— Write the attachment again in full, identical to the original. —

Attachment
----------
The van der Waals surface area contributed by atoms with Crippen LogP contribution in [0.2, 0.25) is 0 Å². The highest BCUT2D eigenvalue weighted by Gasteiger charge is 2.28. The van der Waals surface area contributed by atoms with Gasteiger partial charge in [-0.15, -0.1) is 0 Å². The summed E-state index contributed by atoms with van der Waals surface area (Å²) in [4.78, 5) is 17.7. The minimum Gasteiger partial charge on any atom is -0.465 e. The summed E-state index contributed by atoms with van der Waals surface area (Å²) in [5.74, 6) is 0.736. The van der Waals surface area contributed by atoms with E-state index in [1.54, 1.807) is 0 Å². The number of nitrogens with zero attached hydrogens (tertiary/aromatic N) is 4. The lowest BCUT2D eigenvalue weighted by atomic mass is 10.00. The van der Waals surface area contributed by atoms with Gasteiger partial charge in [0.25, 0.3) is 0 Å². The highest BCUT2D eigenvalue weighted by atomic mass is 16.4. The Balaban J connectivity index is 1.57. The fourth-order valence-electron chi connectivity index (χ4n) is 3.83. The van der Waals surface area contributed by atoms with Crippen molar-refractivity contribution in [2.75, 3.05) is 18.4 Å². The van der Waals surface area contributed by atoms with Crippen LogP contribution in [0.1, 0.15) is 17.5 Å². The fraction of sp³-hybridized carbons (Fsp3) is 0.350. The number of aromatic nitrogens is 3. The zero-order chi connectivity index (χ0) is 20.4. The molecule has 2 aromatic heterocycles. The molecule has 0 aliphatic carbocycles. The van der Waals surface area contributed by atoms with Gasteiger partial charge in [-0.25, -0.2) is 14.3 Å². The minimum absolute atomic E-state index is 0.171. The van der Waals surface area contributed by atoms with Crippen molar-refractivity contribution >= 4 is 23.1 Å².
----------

The van der Waals surface area contributed by atoms with Crippen LogP contribution in [0.2, 0.25) is 0 Å². The highest BCUT2D eigenvalue weighted by Gasteiger charge is 2.28. The van der Waals surface area contributed by atoms with Gasteiger partial charge in [-0.15, -0.1) is 0 Å². The summed E-state index contributed by atoms with van der Waals surface area (Å²) in [4.78, 5) is 17.7. The minimum Gasteiger partial charge on any atom is -0.465 e. The summed E-state index contributed by atoms with van der Waals surface area (Å²) in [5.74, 6) is 0.736. The van der Waals surface area contributed by atoms with E-state index in [1.54, 1.807) is 0 Å². The number of nitrogens with zero attached hydrogens (tertiary/aromatic N) is 4. The lowest BCUT2D eigenvalue weighted by atomic mass is 10.00. The van der Waals surface area contributed by atoms with Gasteiger partial charge in [0.25, 0.3) is 0 Å². The highest BCUT2D eigenvalue weighted by atomic mass is 16.4. The Balaban J connectivity index is 1.57. The fourth-order valence-electron chi connectivity index (χ4n) is 3.83. The van der Waals surface area contributed by atoms with Crippen molar-refractivity contribution in [2.75, 3.05) is 18.4 Å². The van der Waals surface area contributed by atoms with Crippen LogP contribution in [0.1, 0.15) is 17.5 Å². The fraction of sp³-hybridized carbons (Fsp3) is 0.350. The number of aromatic nitrogens is 3. The zero-order chi connectivity index (χ0) is 20.4. The molecule has 2 aromatic heterocycles. The molecule has 0 aliphatic carbocycles. The van der Waals surface area contributed by atoms with Gasteiger partial charge in [-0.25, -0.2) is 14.3 Å². The minimum absolute atomic E-state index is 0.171. The van der Waals surface area contributed by atoms with Crippen molar-refractivity contribution >= 4 is 23.1 Å².